Comcast: Our Broadband Network Is IPv6-Ready

Says 100% Of Network Supports IPv6 Dual Stack Connectivity
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Comcast announced Tuesday that its broadband network has been fully deployed to support IPv6 dual stack connectivity, a milestone that factors in as the pool of IPv4 addresses continues to run dry.

Comcast was 75% of the way there as of last November, noting at the time that it had completed IPv6 rollouts on Arris cable modem termination systems (CMTSs) over a year prior, and was in the process of implementing v6 support on its base of Cisco Systems uBR1000 CMTSs.

“The deployment of IPv6 is a critical step in supporting the growing needs of the Internet, as IPv4 resources, engineered and brought to fruition over 30 years ago, continue to dwindle due to the explosion of devices hooked into the global network,”  John Brzozowski, a Comcast fellow and the cable unit’s chief IPv6 architect, announced in this blog post. “The deployment of IPv6 is also a necessary step as the ‘Internet of Things’ - devices that leverage a broadband infrastructure in order to think and function - continues to rise, and as next generation network technologies, like IPv6 Segment Routing and Service Function Chaining, begin to take shape.”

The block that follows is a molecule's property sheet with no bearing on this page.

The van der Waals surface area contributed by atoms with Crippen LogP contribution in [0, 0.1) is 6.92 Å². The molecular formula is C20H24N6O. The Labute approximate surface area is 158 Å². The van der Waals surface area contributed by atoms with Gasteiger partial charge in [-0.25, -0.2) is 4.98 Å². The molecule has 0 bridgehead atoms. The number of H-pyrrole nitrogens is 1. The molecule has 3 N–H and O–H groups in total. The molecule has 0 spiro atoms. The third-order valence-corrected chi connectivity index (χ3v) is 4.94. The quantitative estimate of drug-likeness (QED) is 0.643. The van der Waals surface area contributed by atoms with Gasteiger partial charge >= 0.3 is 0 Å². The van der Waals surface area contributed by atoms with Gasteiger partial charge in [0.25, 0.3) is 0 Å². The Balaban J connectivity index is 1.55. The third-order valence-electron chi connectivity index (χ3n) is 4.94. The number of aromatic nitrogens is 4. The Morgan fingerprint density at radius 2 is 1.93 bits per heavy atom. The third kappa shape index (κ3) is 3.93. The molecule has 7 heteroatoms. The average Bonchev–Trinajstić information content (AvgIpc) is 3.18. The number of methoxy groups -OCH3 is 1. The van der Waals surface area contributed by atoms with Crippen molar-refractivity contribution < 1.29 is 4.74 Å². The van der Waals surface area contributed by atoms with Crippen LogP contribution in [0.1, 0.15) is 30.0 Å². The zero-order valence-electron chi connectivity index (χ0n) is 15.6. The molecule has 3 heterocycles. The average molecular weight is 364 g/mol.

Brzozowski said Comcast is making plans to extend support for IPv6 to additional residential devices, as well as the launch of IPv6 capability for business customers. “In addition, Comcast continues to leverage IPv6 across the entire product and service portfolio, with IPv6 only support planned for both the Xfinity X1 platform and Xfinity Voice, with trials slated for later this year," he explained.

Comcast, he added, has also launched IPv6 support for several NBCUniversal digital properties, including nbc.comnbcsports.com and universalstudios.com.

The MSO has also achieved a traffic milestone, recently crossing 1 Terabits per second of “Internet facing, native IPv6 traffic,” Brzozowski added, citing contributions from Google, which has enabled YouTube streaming to be dual stack-enabled by default.

The American Registry for Internet Numbers (ARIN), which manages Internet number resources for the U.S., Canada, and many Caribbean and North Atlantic islands, has been keeping close tabs on the accelerating burn rate for v4 addresses.

ARIN said “Phase 4” of its IPv4 countdown began in April 2014, meaning that one /8 equivalent address block remains.

Brzozowski has also been advocating the CE industry to adopt v6 in smart TVS and other IP-connected devices, and has been chairing the Consumer Electronics Association’s IPv6 working group since the organization founded it in 2011.

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